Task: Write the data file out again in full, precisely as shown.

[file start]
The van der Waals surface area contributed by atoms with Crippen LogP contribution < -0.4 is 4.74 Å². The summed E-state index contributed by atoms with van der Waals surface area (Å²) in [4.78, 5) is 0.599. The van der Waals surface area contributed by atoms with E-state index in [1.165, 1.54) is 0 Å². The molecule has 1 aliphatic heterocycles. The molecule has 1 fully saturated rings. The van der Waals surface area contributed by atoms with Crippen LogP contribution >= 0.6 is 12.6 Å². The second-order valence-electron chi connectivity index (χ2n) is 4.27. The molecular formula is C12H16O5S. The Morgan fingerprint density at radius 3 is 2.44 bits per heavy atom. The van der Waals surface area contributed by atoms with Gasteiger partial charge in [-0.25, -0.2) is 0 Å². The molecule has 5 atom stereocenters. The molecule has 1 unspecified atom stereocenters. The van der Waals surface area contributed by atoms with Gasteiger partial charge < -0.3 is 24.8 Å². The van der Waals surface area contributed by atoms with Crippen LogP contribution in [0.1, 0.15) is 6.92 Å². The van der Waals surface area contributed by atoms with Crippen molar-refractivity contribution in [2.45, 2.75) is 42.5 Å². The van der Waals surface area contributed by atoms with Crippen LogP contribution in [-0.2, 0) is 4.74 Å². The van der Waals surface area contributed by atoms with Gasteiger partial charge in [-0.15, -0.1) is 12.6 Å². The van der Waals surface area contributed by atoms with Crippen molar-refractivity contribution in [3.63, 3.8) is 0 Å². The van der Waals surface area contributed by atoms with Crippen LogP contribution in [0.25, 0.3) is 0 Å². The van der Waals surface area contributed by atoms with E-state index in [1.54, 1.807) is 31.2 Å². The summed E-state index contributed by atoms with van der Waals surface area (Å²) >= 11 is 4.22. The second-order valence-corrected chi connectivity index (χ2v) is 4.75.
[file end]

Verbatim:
The van der Waals surface area contributed by atoms with Crippen LogP contribution < -0.4 is 4.74 Å². The summed E-state index contributed by atoms with van der Waals surface area (Å²) in [4.78, 5) is 0.599. The van der Waals surface area contributed by atoms with E-state index in [1.165, 1.54) is 0 Å². The molecule has 1 aliphatic heterocycles. The molecule has 1 fully saturated rings. The van der Waals surface area contributed by atoms with Crippen LogP contribution >= 0.6 is 12.6 Å². The second-order valence-electron chi connectivity index (χ2n) is 4.27. The molecular formula is C12H16O5S. The Morgan fingerprint density at radius 3 is 2.44 bits per heavy atom. The van der Waals surface area contributed by atoms with Gasteiger partial charge in [-0.25, -0.2) is 0 Å². The molecule has 5 atom stereocenters. The molecule has 1 unspecified atom stereocenters. The van der Waals surface area contributed by atoms with Gasteiger partial charge < -0.3 is 24.8 Å². The van der Waals surface area contributed by atoms with Crippen LogP contribution in [0.1, 0.15) is 6.92 Å². The van der Waals surface area contributed by atoms with Crippen molar-refractivity contribution in [2.45, 2.75) is 42.5 Å². The van der Waals surface area contributed by atoms with Crippen LogP contribution in [-0.2, 0) is 4.74 Å². The van der Waals surface area contributed by atoms with Gasteiger partial charge in [-0.15, -0.1) is 12.6 Å². The van der Waals surface area contributed by atoms with Crippen molar-refractivity contribution in [3.63, 3.8) is 0 Å². The van der Waals surface area contributed by atoms with Crippen LogP contribution in [0.25, 0.3) is 0 Å². The van der Waals surface area contributed by atoms with E-state index in [1.54, 1.807) is 31.2 Å². The summed E-state index contributed by atoms with van der Waals surface area (Å²) >= 11 is 4.22. The second-order valence-corrected chi connectivity index (χ2v) is 4.75.